Second, Australian political biography itself has a role to play here — the Great Man narrative is an enduring problem. It leads to an overemphasis on so-called “foundational patriarchs” and overlooks the impact of political players who don’t conform to this stereotype.

In the past decade, two biographies each were written on former Labor prime ministers Paul Keating and Bob Hawke and former Liberal prime minister Robert Menzies. Another biography on former Labor prime minister Gough Whitlam added to the ever-growing stack of tomes dedicated to these leaders.

Third, women politicians might be more hesitant to expose their private lives to the same extent as their male counterparts. Women politicians frequently experience sexist media coverage that often scrutinises their personal choices as a reflection of their professional capabilities. It is hardly shocking that they might be hesitant to cede agency over their own story and endorse an official biography.

So, there are several glaring omissions in Australian political biography. Where is the biography of our first woman prime minister, Julia Gillard? Former deputy prime minister Julie Bishop is another that comes to mind.

There is also pioneering former Labor minister Susan Ryan, who was pivotal in the passing of the Sex Discrimination Act, the Equal Employment Opportunity Act and the Affirmative Action Act. And Natasha Stott Despoja, the youngest woman to sit in the Australian parliament and former leader of the Australian Democrats.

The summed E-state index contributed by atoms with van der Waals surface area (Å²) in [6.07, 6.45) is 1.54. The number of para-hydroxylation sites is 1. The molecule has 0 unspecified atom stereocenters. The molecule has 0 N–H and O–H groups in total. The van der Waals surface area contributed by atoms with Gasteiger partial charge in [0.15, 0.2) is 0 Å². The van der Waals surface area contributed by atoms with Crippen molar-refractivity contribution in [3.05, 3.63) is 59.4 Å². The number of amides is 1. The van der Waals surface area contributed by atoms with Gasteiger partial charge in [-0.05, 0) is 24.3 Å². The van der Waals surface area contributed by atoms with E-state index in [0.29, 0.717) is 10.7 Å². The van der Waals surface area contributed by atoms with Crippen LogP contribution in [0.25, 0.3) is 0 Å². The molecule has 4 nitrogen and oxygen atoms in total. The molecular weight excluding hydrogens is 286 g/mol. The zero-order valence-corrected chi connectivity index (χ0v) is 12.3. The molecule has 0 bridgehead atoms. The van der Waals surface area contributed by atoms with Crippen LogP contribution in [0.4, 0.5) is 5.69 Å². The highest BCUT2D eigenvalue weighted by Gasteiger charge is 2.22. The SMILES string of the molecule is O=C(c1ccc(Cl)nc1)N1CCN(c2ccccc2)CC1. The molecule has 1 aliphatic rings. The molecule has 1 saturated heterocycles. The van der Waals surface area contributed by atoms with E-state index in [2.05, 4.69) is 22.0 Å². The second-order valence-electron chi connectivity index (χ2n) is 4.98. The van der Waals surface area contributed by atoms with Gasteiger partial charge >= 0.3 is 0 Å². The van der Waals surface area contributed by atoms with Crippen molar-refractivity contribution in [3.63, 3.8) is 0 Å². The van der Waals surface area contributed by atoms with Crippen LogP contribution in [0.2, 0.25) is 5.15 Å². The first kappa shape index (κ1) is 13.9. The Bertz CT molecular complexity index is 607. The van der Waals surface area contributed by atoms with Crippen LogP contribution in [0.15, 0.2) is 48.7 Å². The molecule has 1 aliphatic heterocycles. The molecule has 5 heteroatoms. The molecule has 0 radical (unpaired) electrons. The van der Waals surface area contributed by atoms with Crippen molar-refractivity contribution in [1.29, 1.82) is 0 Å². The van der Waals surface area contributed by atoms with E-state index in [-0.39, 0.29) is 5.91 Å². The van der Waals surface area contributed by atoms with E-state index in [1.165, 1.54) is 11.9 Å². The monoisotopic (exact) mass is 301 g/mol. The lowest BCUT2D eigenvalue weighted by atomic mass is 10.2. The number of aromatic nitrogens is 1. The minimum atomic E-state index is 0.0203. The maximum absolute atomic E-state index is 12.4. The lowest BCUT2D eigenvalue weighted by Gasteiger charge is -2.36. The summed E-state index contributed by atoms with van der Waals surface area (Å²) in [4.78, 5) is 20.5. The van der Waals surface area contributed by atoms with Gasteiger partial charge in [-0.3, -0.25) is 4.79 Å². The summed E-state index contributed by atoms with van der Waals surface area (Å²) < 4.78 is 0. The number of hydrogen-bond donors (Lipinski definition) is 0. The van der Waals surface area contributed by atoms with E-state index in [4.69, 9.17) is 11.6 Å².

Sisters must do it for themselves

So where are all the great women political figures? Well, they’re in the memoir section.

Through my research, since 2010, I found 12 autobiographies and memoirs have been published by women premiers, party leaders, federal and state MPs and senators, lord mayors and, of course, our first and only woman prime minister (though I also counted over 30 written by male politicians).




Read more:
Julia Banks’ new book is part of a 50-year tradition of female MPs using memoirs to fight for equality


Autobiographies can be a valuable way for women politicians to recover their voices, reassert their agency and reclaim their public identity by telling their own life story.

An ambition to take charge of their public image is a common thread running through these books, usually paired with a desire to expose sexism. Gillard’s autobiography My Story, published in 2014 (the year after she left politics), is a notable example of this, holding her opponents and the media to account for their frequently sexist behaviour.

Many women from across the political spectrum have now published comparable memoirs, including Labor MP Ann Aly, former Greens leader Christine Milne and former independent MP Cathy McGowan.

This year, former Labor cabinet minister Kate Ellis’ Sex, Lies and Question Time and former Liberal MP Julia Banks’ Power Play have provided two more examples of how women politicians — particularly those who’ve left politics — use the power of memoir to reclaim their stories and critique the sexist culture in parliament.

History/herstory

While it’s great women are using memoirs to voice their stories, we should not give up on conventional political biography.

Former prime minister Julia Gillard in 2018.